We’re all grappling with ways to make the remote experience more human, activate the senses, and create “aha” moments that characterize in-person interaction.

As more of us transition into remote ways of working, we are finding there’s a considerable learning curve in making the switch. Even XPLANErs with all the facilitation experience in the world are “having a moment” converting the immediacy of the in-person workshop into a similar digital experience.

While many of us are familiar with the online tools, we are grappling with bigger “how to” questions like how to make the remote experience more human, how to activate the senses and how to create those “aha” moments that characterize in-person interaction.

At XPLANE, we know there’s power in assessing our vulnerabilities, learning together and taking on a beginner’s mindset in order to see this new reality as an opportunity. These past weeks, we’ve been experimenting with various practices, tools, and techniques to quickly develop our remote collaboration capabilities. Here are a few of our learnings:

Plan differently

Running a meeting or workshop remotely will  take additional planning, set up, and prep. In our experience, activities take longer to run. You need to account for technology hiccups, provide added context setting and consider issues of accessibility. To be prepared, consider running an inventory of your tools, whether it’s a collaboration platform or deck. We recommend inviting an outside perspective for help. Ask them to take on the user’s perspective and run them through the workshop to glean needs and accommodations for which you may want to plan.

Rethink the user experience

At XPLANE, we use the double-sided pencil to structure our workshops with each facilitation having a clear opening (divergent), exploration (emergent), and closing (convergent).


In remote collaboration, there’s the possibility of asynchronous work taking place before and after the workshop. Think about how you can prepare your participants. For instance:

  • Help them setup their technology. Send detailed instructions with video conferencing links, collaboration tools or documents, set up instructions and any pre-work. We use Loom to create short tutorial videos with set up instructions.
  • Set expectations. Establish new norms as part of the ramp up for your meeting. There are so many new and unspoken rules for remote collaboration, everyone is trying to catch up, so make it easy to adopt by clearly outlining expectations.
  • Introduce participants in advance. This saves valuable time in the beginning but can be a great conversation starter, as well. Asking questions about what they hope to achieve, or what success looks like to them are helpful to know.
  • Don’t be shy about assigning homework. Use the last part of your meeting to walk participants through the instructions.

Go for maximum engagement

We have found engagement is not a given in remote collaboration. People can easily check out, multitask, or be otherwise distracted. With that in mind, design your agenda with an “engagement first” mindset. Here’s a quick list of ideas to amp up participation in your meetings:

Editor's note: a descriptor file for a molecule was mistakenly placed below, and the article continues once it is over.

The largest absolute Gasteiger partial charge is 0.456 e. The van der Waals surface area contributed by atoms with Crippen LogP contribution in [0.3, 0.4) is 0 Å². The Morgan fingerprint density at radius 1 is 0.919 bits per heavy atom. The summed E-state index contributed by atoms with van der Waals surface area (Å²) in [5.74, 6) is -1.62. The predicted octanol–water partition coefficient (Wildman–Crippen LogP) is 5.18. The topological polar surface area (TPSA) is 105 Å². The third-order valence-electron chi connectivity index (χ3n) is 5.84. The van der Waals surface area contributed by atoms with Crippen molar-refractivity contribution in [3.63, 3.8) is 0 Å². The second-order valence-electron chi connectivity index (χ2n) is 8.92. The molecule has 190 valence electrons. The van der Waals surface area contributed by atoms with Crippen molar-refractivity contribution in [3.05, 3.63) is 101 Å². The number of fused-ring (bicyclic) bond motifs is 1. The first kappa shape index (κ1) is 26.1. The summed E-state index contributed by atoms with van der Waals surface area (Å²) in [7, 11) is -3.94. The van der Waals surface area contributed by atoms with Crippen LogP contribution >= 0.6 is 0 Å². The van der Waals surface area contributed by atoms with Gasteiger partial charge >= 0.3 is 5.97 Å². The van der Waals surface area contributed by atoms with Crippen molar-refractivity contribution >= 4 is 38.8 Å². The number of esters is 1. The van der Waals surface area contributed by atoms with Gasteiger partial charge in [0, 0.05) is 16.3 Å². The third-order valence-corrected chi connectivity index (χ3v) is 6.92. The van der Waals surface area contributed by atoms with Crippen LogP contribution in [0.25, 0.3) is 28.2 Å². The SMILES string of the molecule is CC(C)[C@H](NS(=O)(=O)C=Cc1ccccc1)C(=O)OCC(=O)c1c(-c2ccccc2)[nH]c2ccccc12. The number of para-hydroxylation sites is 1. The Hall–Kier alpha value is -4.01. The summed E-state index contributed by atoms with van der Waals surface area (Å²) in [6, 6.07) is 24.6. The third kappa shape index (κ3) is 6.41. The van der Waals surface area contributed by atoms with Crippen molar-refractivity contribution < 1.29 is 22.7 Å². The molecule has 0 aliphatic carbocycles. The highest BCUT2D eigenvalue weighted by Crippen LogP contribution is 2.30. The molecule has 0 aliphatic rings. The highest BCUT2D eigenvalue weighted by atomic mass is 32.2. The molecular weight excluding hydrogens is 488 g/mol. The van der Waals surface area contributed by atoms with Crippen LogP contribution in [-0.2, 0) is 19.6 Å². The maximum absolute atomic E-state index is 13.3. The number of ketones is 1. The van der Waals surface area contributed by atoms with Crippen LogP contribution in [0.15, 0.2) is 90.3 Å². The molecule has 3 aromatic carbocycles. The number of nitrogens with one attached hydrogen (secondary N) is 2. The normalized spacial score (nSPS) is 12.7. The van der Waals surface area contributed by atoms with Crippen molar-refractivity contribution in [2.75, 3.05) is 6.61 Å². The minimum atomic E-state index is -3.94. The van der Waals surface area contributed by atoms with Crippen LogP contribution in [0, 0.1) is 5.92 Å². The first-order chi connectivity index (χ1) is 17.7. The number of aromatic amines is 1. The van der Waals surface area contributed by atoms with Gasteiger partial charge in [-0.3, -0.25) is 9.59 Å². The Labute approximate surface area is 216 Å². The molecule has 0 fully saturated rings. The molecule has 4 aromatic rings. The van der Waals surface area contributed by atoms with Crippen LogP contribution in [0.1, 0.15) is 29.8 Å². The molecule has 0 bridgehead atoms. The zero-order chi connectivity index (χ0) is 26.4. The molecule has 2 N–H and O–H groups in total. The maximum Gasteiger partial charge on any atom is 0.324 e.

• For regular team meetings – Assign people to run specific agenda items and ensure confirmation of team roles early and often.
  • For meetings where you’re leading alone – Establish roles at the start and ask for volunteers to record minutes, monitor questions in the chat, and bubble up key points or call out needs.
  • For large group meetings or workshops – Set up small breakout groups for focused ideation and bring people together to share-out their efforts.
  • For meetings needing focused or mindful participation – Use the Six Thinking Hats exercise to assign a specific perspective to each participant. This exercise requires an added level of critical thinking skills and can be especially beneficial for meetings where you’re eliciting many opinions or evaluating a project or idea.
  • For large meetings or workshops – Encourage side conversation by starting a group chat or discussion board, delegate a couple of leaders to monitor the conversation and bubble up key threads or questions.
  • For long meetings or workshops – Build in multiple energizers. This is a must to sustain engagement, monitoring energy. Don’t rely on breaks alone!

Add moments of sensory delight

MURAL Canvas Example

Injecting a little unexpected joy into your agenda will not just make your remote meetings more memorable, it is essential in building up the psychological safety to help participants connect and collaborate more quickly. XPLANE has long used visuals during in-person facilitations to break through a myriad of disconnects—from confusion to tension to territorialism. In a remote environment, inserting a variety of experiences that connect users to their senses can make the difference between a so-so experience and ground-breaking one.

Dance Break

You never know what terrific new ideas you will develop when you give yourself the room (and patience) to experiment—listening to and learning from your participants, along the way. Seize the opportunity to try something new and make the tools work for your style of facilitation.

We hope you’ve found these ideas to be helpful. We invite you to reach out to us with any questions you may have, or ideas you’ve found successful that you’d like to share!

For more information on the distributed worker experience, we recommend these XPLANE blog posts: